Embedded electronic technology is all around. One may live in a digitized house, ride a car or subway train with embedded sensors and detectors and work using an integrated company network. One can eat lunch in restaurants or play in amusement centres with integrated computers, screens and controllers.
Embedded electronics technology is not limited to data transfer, sharing and storage. Many health-care related products also utilize embedded electronics to improve the quality of life. More advanced prosthetic limbs with microprocessors are being developed to bring comfort, stability and balance to be disabled but active members of society.
Embedded Human Body Systems
The DynamicArm is the worlds first microprocessor-controlled adaptive arm. Its processor uses a microcontroller to enable communication among sensors, processors and motors. This gives DynamicArm the ability to adapt to various weight loads and conditions. It works by reading nerve actions from the living arm and translating these signals into computerized movement. DynamicArm is strong enough to lift things that are many times its weight.
The C-Leg, or Computerized Leg, is the first commercially available microprocessor-controlled artificial limb. It works as an instantaneous computer, continuously processing information gathered from various sensors to complement the other leg’s movement. It accomplishes this by controlling hydraulic and damping systems for every step. Wireless remote control is also in place so users can change modes during high-speed activities like speed skating, cycling, etc. C-Leg also has a Standing Mode that could stabilize the user’s stance not to cause fatigue to other parts of the body.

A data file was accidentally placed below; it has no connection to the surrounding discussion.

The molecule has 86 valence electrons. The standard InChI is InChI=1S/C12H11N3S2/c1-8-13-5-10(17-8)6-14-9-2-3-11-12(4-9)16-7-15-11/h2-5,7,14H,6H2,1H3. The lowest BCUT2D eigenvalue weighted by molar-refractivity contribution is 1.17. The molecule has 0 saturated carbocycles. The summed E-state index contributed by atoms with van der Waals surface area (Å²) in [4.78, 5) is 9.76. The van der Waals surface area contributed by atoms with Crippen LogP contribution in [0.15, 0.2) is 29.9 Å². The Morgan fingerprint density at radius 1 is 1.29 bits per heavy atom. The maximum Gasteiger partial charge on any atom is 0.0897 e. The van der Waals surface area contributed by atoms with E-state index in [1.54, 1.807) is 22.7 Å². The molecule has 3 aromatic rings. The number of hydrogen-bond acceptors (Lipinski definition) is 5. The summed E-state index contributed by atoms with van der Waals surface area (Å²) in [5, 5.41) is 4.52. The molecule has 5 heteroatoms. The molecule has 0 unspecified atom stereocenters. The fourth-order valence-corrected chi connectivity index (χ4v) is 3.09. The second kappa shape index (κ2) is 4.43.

Built-in power could support continuous use for nearly two days and it is approved for use by individuals weighing around 275 pounds. C-Leg also comes with bionic software that lets a user customize the prosthetic limbs for safer and optimal use.
Other Embedded Electronics Equipment
Other types of embedded equipment are also available for disabled individuals. Otto Bock Health care has also developed the SuperFour, an off-road, motor-driven wheelchair with embedded sensors, GPS and processor. It can monitor a person’s health status indicators such as pulse rates, breath rates, blood pressure, etc. It can also report the person’s geographic location, ground topography and fuel/battery supply levels. SuperFour will sound an alarm if the wheelchair begins to tip or when indicators are showing dangerously high or dangerously low levels.
Paragolfer is another motorized transport from the same company designed for use by disabled individuals. It aims to help disabled people play golf outdoors. Like the SuperFour, it can drive through uneven terrains. However, it can help the passenger stand upright without preventing free shoulder movement.